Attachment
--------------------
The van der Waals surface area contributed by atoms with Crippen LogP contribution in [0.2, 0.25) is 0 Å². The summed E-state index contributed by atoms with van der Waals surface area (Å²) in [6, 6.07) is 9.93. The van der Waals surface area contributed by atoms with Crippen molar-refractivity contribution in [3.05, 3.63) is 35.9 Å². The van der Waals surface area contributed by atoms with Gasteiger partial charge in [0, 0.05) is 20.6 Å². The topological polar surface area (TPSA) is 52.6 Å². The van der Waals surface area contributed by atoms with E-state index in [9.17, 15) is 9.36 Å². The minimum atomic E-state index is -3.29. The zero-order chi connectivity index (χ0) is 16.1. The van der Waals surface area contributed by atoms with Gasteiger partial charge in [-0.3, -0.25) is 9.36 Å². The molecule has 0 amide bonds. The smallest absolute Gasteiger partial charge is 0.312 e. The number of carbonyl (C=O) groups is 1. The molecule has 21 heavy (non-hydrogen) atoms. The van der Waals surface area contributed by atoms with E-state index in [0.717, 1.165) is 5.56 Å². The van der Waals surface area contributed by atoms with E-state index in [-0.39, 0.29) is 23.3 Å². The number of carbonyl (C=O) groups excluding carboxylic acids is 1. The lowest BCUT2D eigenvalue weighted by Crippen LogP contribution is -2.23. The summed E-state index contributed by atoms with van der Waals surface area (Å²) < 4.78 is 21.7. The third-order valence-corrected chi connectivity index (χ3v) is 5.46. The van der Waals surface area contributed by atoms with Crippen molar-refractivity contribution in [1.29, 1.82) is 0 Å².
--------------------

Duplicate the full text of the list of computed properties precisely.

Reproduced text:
The van der Waals surface area contributed by atoms with Crippen LogP contribution in [0.2, 0.25) is 0 Å². The summed E-state index contributed by atoms with van der Waals surface area (Å²) in [6, 6.07) is 9.93. The van der Waals surface area contributed by atoms with Crippen molar-refractivity contribution in [3.05, 3.63) is 35.9 Å². The van der Waals surface area contributed by atoms with Gasteiger partial charge in [0, 0.05) is 20.6 Å². The topological polar surface area (TPSA) is 52.6 Å². The van der Waals surface area contributed by atoms with E-state index in [9.17, 15) is 9.36 Å². The minimum atomic E-state index is -3.29. The zero-order chi connectivity index (χ0) is 16.1. The van der Waals surface area contributed by atoms with Gasteiger partial charge in [-0.3, -0.25) is 9.36 Å². The molecule has 0 amide bonds. The smallest absolute Gasteiger partial charge is 0.312 e. The number of carbonyl (C=O) groups is 1. The molecule has 21 heavy (non-hydrogen) atoms. The van der Waals surface area contributed by atoms with E-state index in [0.717, 1.165) is 5.56 Å². The van der Waals surface area contributed by atoms with E-state index in [-0.39, 0.29) is 23.3 Å². The number of carbonyl (C=O) groups excluding carboxylic acids is 1. The lowest BCUT2D eigenvalue weighted by Crippen LogP contribution is -2.23. The summed E-state index contributed by atoms with van der Waals surface area (Å²) < 4.78 is 21.7. The third-order valence-corrected chi connectivity index (χ3v) is 5.46. The van der Waals surface area contributed by atoms with Crippen molar-refractivity contribution in [1.29, 1.82) is 0 Å².